Niko Dimitri Nasrallah Vehicule Press, 2011 Softcover, 235 pages Niko, the second in our Argo Bookstore, Montreal series, could not be more different from Peter Dubé’s The City’s Gates. Whereas Dube’s writing is atmospheric, esoteric, and darkly surreal, Niko is a linear narrative told with straightforward and transparent simplicity. Each is memorable in its own way. Six-year-old Nakhle Karam, Niko for short, is anxiously awaiting the birth of a sibling, hoping against hope for a younger brother, but willing to be happy with a sister. Life as an only child has become irksome since the violence of the Lebanese civil war has rendered outside play with friends in his Beirut neighbourhood impossibly dangerous. Granted, the extra attention he receives from his father Antoine, also more or less confined to the family apartment after his camera shop was destroyed in a bomb blast, is a bonus, but overall Niko’s horizons have narrowed and ennui has set in. The eventual resumption of school routines is, therefore, for Niko, a very welcome development. It is a cruel irony that his first day back, which began with such pride and optimism, ends in utter catastrophe — his expectant mother killed by a bomb blast — and events set in motion that will define and utterly reshape his life and that of his father. With an already impossible life in a bombed out apartment deteriorating rapidly, the danger of their situation becoming increasingly untenable, and the future of his young son foremost in his mind, Antoine makes the critical decision to leave. Opportunities to flee are limited and transient, and when an opening presents itself, Antoine must act quickly, with little time for planning. Within twenty-four hours, taking only what they can carry, Antoine and Niko are sleeping under the stars aboard a ferry bound for Cyprus, enacting a leap of faith into the world and an unknown future, the flashes of gunfire and “fiery orange balls of smoke” over the city of Jounieh receding into the dark “like a bad dream.” What follows is a story of what it is to be adrift in the world, to lose one life, to pay the cost of finding another, and the capacity and limits of human adaptability. Antoine is an extraordinary, ordinary man: kind, affectionate, thoughtful, honest, humble and hardworking, and able, under tremendous strain, to keep his wits about him. While it is possible, of course, that his fate and that of his son might have spiraled downwards more quickly if he had not possessed these very admirable traits, in the end they seem to do him little good. Faced with a series of impossible situations, in which there seem to be no correct choices of action, or, at least, no way in which to ascertain them, Antoine’s quest to keep family together is defeated in a heartbreakingly short time, and he is forced to send a very young Niko, alone, on a plane to Montreal, Canada, to live with a little-known sister-in-law Yvonne and her considerably older husband Sami. It is an act of desperation, a seed sent out on wind currents in the hopes that something might survive. It will take nearly twelve years for them to be physically reunited and the father eighteen-year-old Niko finds in Valparaiso, Chile is a shadow of the man he last saw at the departure gates of the Athens airport. My ancestral myth of immigration had its origins in Ireland and England of the 1800’s, and our collective family memory of this time is lost — replaced by new myths of adventure and survival as pioneers in what is now central Ontario. I suspect, though, that the stories told of that diaspora were also of adventure, of quick wits, and intrepid survival. The nature of these stories suggests that those with wit and resilience, and the courage to believe in the beneficence of fate, will find a “happily ever after.” This is a youthful outlook, and probably a necessary one. Without it, who would ever have the strength to go? The essential components of the myth are closely guarded — tied, inextricably, to our sense of identity as hardy survivors, a source of pride, and, a perhaps more dimly perceived talisman against what might come. Conversely, amongst those who have left a homeland under duress, there is a competing myth, the auld lang syne of what was lost — ancient blood ties, traditions, land, (the Ireland of my imagination) — the true home. In Valparaiso, Chile, the city in which Antoine’s quest to reunite with Niko ends, there is a small, expatriate Arab community. The bonds which the second generations share are linked to a land they have never visited, but which lives in their imagination as the enchanted kingdom, the fairytale home. However, as one leader of this group explains it,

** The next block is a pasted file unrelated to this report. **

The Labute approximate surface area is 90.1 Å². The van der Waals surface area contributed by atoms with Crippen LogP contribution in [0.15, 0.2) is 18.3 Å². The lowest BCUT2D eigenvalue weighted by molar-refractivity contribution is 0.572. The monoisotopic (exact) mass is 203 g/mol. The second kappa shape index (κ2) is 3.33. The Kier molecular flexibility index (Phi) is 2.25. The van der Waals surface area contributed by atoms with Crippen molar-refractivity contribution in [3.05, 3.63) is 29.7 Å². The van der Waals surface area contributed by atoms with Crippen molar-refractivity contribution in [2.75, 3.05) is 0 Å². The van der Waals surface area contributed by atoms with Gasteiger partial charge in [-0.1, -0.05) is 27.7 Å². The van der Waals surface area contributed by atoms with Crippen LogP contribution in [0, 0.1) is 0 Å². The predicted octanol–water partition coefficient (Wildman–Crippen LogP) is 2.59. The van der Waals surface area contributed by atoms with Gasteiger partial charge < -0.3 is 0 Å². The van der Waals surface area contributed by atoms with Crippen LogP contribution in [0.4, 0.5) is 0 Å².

many of them prefer it that way. To visit the lands to which they belong at this point would ultimately disappoint them, as they would have to take down the elaborate portraits of villages they’ve conjured from their parents’ or grandparents’ stories and replace them with a drab and conflicted reality